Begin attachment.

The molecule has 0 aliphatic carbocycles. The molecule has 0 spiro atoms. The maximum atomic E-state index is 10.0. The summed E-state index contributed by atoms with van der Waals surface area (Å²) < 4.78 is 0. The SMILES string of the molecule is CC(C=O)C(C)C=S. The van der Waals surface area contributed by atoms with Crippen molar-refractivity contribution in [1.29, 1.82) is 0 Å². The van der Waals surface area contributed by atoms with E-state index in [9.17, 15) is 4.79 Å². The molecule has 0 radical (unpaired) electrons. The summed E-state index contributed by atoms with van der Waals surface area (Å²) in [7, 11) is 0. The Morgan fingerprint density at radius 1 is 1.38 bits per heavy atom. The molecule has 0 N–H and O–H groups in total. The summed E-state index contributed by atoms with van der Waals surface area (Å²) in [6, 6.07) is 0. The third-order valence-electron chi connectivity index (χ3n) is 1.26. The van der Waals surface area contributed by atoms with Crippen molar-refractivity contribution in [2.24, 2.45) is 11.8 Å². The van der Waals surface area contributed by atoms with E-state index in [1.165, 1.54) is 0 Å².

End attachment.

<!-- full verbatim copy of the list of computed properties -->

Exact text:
The molecule has 0 aliphatic carbocycles. The molecule has 0 spiro atoms. The maximum atomic E-state index is 10.0. The summed E-state index contributed by atoms with van der Waals surface area (Å²) < 4.78 is 0. The SMILES string of the molecule is CC(C=O)C(C)C=S. The van der Waals surface area contributed by atoms with Crippen molar-refractivity contribution in [1.29, 1.82) is 0 Å². The van der Waals surface area contributed by atoms with E-state index in [9.17, 15) is 4.79 Å². The molecule has 0 radical (unpaired) electrons. The summed E-state index contributed by atoms with van der Waals surface area (Å²) in [7, 11) is 0. The Morgan fingerprint density at radius 1 is 1.38 bits per heavy atom. The molecule has 0 N–H and O–H groups in total. The summed E-state index contributed by atoms with van der Waals surface area (Å²) in [6, 6.07) is 0. The third-order valence-electron chi connectivity index (χ3n) is 1.26. The van der Waals surface area contributed by atoms with Crippen molar-refractivity contribution in [2.24, 2.45) is 11.8 Å². The van der Waals surface area contributed by atoms with E-state index in [1.165, 1.54) is 0 Å².